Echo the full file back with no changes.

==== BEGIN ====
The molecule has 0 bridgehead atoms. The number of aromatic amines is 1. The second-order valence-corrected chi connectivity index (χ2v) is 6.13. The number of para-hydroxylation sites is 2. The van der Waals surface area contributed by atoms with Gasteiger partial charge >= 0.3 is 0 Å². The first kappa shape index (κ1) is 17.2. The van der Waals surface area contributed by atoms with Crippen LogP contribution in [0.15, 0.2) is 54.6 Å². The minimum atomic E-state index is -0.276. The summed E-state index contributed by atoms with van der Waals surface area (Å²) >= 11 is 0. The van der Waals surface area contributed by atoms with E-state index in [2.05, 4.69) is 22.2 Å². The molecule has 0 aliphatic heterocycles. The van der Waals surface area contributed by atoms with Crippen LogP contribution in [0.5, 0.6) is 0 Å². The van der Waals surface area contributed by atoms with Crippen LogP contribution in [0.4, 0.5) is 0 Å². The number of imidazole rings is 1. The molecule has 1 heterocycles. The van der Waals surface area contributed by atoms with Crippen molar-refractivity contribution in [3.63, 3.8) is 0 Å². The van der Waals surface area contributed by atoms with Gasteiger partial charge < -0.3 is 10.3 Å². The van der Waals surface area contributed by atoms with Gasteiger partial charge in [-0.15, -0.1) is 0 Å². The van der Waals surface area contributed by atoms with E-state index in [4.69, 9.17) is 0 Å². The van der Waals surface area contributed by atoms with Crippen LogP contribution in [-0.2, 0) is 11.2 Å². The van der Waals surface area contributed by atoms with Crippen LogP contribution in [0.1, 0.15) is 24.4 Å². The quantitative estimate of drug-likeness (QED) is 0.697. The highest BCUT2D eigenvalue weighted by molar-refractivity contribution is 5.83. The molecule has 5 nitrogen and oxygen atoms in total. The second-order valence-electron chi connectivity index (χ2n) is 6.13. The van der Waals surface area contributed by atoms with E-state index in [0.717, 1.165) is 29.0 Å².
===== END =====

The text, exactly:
The molecule has 0 bridgehead atoms. The number of aromatic amines is 1. The second-order valence-corrected chi connectivity index (χ2v) is 6.13. The number of para-hydroxylation sites is 2. The van der Waals surface area contributed by atoms with Gasteiger partial charge >= 0.3 is 0 Å². The first kappa shape index (κ1) is 17.2. The van der Waals surface area contributed by atoms with Crippen LogP contribution in [0.15, 0.2) is 54.6 Å². The minimum atomic E-state index is -0.276. The summed E-state index contributed by atoms with van der Waals surface area (Å²) >= 11 is 0. The van der Waals surface area contributed by atoms with E-state index in [2.05, 4.69) is 22.2 Å². The molecule has 0 aliphatic heterocycles. The van der Waals surface area contributed by atoms with Crippen LogP contribution in [0.5, 0.6) is 0 Å². The van der Waals surface area contributed by atoms with Crippen LogP contribution in [0.4, 0.5) is 0 Å². The number of imidazole rings is 1. The molecule has 1 heterocycles. The van der Waals surface area contributed by atoms with Crippen molar-refractivity contribution in [3.63, 3.8) is 0 Å². The van der Waals surface area contributed by atoms with Gasteiger partial charge < -0.3 is 10.3 Å². The van der Waals surface area contributed by atoms with Gasteiger partial charge in [-0.15, -0.1) is 0 Å². The van der Waals surface area contributed by atoms with E-state index in [4.69, 9.17) is 0 Å². The van der Waals surface area contributed by atoms with Crippen LogP contribution in [-0.2, 0) is 11.2 Å². The van der Waals surface area contributed by atoms with Crippen LogP contribution in [0.1, 0.15) is 24.4 Å². The quantitative estimate of drug-likeness (QED) is 0.697. The highest BCUT2D eigenvalue weighted by molar-refractivity contribution is 5.83. The molecule has 5 nitrogen and oxygen atoms in total. The second-order valence-electron chi connectivity index (χ2n) is 6.13. The van der Waals surface area contributed by atoms with E-state index in [0.717, 1.165) is 29.0 Å².